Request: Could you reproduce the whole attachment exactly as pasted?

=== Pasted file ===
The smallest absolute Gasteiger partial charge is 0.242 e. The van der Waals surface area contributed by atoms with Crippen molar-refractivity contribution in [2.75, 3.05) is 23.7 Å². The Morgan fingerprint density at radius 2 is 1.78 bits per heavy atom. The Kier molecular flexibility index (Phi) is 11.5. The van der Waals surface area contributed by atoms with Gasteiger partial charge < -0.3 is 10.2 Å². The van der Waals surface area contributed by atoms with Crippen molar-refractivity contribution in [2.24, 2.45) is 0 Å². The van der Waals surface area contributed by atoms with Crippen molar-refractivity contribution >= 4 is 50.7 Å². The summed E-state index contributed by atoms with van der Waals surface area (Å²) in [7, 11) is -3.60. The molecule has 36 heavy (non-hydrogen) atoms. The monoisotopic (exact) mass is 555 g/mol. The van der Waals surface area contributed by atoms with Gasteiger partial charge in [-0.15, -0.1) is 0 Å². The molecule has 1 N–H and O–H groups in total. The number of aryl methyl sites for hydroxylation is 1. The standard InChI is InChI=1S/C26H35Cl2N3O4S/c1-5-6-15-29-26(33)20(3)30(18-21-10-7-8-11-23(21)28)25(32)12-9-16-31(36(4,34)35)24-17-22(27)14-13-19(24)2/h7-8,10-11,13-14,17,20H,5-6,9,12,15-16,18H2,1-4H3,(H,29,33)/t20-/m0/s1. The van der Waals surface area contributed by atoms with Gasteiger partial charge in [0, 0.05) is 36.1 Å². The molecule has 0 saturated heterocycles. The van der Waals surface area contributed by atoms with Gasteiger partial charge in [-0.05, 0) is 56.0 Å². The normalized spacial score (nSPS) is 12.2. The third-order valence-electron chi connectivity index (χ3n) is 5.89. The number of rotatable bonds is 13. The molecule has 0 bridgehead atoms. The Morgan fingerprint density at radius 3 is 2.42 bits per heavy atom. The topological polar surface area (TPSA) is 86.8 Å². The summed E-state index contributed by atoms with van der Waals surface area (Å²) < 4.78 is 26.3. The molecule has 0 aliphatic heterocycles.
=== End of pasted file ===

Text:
The smallest absolute Gasteiger partial charge is 0.242 e. The van der Waals surface area contributed by atoms with Crippen molar-refractivity contribution in [2.75, 3.05) is 23.7 Å². The Morgan fingerprint density at radius 2 is 1.78 bits per heavy atom. The Kier molecular flexibility index (Phi) is 11.5. The van der Waals surface area contributed by atoms with Gasteiger partial charge < -0.3 is 10.2 Å². The van der Waals surface area contributed by atoms with Crippen molar-refractivity contribution in [2.24, 2.45) is 0 Å². The van der Waals surface area contributed by atoms with Crippen molar-refractivity contribution >= 4 is 50.7 Å². The summed E-state index contributed by atoms with van der Waals surface area (Å²) in [7, 11) is -3.60. The molecule has 36 heavy (non-hydrogen) atoms. The monoisotopic (exact) mass is 555 g/mol. The van der Waals surface area contributed by atoms with Gasteiger partial charge in [-0.15, -0.1) is 0 Å². The molecule has 1 N–H and O–H groups in total. The number of aryl methyl sites for hydroxylation is 1. The standard InChI is InChI=1S/C26H35Cl2N3O4S/c1-5-6-15-29-26(33)20(3)30(18-21-10-7-8-11-23(21)28)25(32)12-9-16-31(36(4,34)35)24-17-22(27)14-13-19(24)2/h7-8,10-11,13-14,17,20H,5-6,9,12,15-16,18H2,1-4H3,(H,29,33)/t20-/m0/s1. The van der Waals surface area contributed by atoms with Gasteiger partial charge in [0, 0.05) is 36.1 Å². The molecule has 0 saturated heterocycles. The van der Waals surface area contributed by atoms with Gasteiger partial charge in [-0.05, 0) is 56.0 Å². The normalized spacial score (nSPS) is 12.2. The third-order valence-electron chi connectivity index (χ3n) is 5.89. The number of rotatable bonds is 13. The molecule has 0 bridgehead atoms. The Morgan fingerprint density at radius 3 is 2.42 bits per heavy atom. The topological polar surface area (TPSA) is 86.8 Å². The summed E-state index contributed by atoms with van der Waals surface area (Å²) < 4.78 is 26.3. The molecule has 0 aliphatic heterocycles.